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Districts await state protocols as Florida schools contend with ‘inevitable’ COVID-19 outbreaks


Until the FL-DOE standards and protocols for dealing with outbreaks are developed, FL Education Commissioner Corcoran suggested districts should quarantine only portions of classes or students who have been in contact with infected students

By John Haughey | The Center Square

The Florida Association of District School Superintendents (FADSS) is waiting for the Florida Department of Education (DOE) to provide standards and protocols on how to handle students and staff diagnosed with COVID-19.

Superintendents want “clear and articulate processes for the role of the Department of Health as the lead in case investigation, contact tracing and quarantine direction, length and implementation” to be “consistent across all school districts,” FADSS President and Pinellas County Schools Superintendent Michael Grego wrote in a letter to Florida Education Commissioner Richard Corcoran.

During a conference call with superintendents last week, Corcoran said those protocols are being developed, and he echoed Gov. Ron DeSantis’ call to act “surgically” when “inevitable” COVID-19 cases are detected among students and staff.

“The reality is that all of you are likely to have a COVID case,” he said. “Before you get to the point of closing a classroom, we want to have that conversation with you.”

In the interim, Corcoran suggested districts should quarantine only portions of classes or students who have been in contact with infected students.

Of the 13 districts that reopened schools last week for in-class instruction, at least five – Bradford, Manatee, Martin, Seminole and Suwannee – are dealing with COVID-19 cases among students and staff with their own quarantine and contact-tracing responses.

The Martin County School District reported Monday it had sent 151 elementary and high school students home after they either tested positive for the coronavirus or showed symptoms of COVID-19.

The district announced Tuesday another 231 students at two high schools have been quarantined to remote learning for 14 days.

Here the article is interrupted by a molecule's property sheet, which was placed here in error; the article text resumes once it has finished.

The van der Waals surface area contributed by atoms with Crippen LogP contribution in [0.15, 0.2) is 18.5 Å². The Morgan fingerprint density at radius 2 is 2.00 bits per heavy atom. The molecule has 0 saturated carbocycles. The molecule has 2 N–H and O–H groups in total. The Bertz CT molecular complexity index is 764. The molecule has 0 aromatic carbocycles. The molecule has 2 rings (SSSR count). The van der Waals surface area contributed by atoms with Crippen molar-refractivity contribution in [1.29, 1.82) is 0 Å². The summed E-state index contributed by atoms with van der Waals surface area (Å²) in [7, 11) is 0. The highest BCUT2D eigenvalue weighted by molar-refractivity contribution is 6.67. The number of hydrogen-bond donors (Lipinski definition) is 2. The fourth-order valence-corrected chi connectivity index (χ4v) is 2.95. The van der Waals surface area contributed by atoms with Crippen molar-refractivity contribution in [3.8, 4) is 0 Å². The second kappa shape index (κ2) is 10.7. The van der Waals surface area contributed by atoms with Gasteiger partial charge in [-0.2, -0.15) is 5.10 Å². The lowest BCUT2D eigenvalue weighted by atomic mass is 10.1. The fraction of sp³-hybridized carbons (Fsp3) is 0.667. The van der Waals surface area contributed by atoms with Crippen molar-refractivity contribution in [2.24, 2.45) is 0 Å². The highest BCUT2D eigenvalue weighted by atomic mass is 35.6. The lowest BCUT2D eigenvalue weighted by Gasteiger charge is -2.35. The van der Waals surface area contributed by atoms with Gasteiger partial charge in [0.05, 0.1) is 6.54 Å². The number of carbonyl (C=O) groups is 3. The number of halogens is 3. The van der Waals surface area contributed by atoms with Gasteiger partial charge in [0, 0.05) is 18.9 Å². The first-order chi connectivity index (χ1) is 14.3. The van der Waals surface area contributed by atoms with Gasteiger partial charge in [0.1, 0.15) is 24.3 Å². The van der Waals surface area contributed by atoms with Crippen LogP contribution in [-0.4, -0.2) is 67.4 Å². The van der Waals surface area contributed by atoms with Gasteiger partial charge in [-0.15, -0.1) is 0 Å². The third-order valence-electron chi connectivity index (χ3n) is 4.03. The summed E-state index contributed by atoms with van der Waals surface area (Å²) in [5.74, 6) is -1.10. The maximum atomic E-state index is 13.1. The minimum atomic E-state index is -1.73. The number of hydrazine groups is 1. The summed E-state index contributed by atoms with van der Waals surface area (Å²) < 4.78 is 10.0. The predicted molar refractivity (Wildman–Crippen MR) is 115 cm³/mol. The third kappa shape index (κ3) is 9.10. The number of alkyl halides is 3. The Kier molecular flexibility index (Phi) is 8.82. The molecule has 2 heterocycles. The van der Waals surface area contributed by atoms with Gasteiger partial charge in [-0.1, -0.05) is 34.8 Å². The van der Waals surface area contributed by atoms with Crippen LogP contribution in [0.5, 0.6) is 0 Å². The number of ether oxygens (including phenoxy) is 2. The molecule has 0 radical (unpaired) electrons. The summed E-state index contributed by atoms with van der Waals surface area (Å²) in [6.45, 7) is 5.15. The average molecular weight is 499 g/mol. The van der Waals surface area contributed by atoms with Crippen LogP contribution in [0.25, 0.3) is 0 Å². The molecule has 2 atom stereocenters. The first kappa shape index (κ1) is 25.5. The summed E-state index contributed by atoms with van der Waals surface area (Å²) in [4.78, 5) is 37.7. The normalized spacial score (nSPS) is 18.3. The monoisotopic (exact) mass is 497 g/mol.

The district said most of the students who have tested positive travel to school on a specific bus route and are members of a swim team.

“Martin County is becoming the epicenter of school openings gone wrong and the prime example of why ignoring health and science guidance will be disastrous for school reopening,” the Florida Education Association said in a statement, noting at least 12 staff, including two bus drivers, also had been diagnosed with the virus.

The Bradford County School District reported Monday – its first day of in-class instruction – that “less than 10” students had tested positive for the coronavirus, but it was sending 78 other students home as a precaution.

Suwannee reported three teachers and a student tested positive, Manatee reported staff in at least nine schools had been exposed and in Seminole, an elementary school grade level was in quarantine.

According to the Florida Department of Health (DOH), of the 579,932 people who have been diagnosed with COVID-19 since March, about 46,200 are children.

Of the 9,893 COVID-19 deaths in the state since March, seven have been children. The youngest was a 9-year-old girl in Putnam County.

Cases, Coronavirus, COVID-19, Florida Department of Education, Protocols, Reopening, Schools, Staff, students, Teachers, The Center Square


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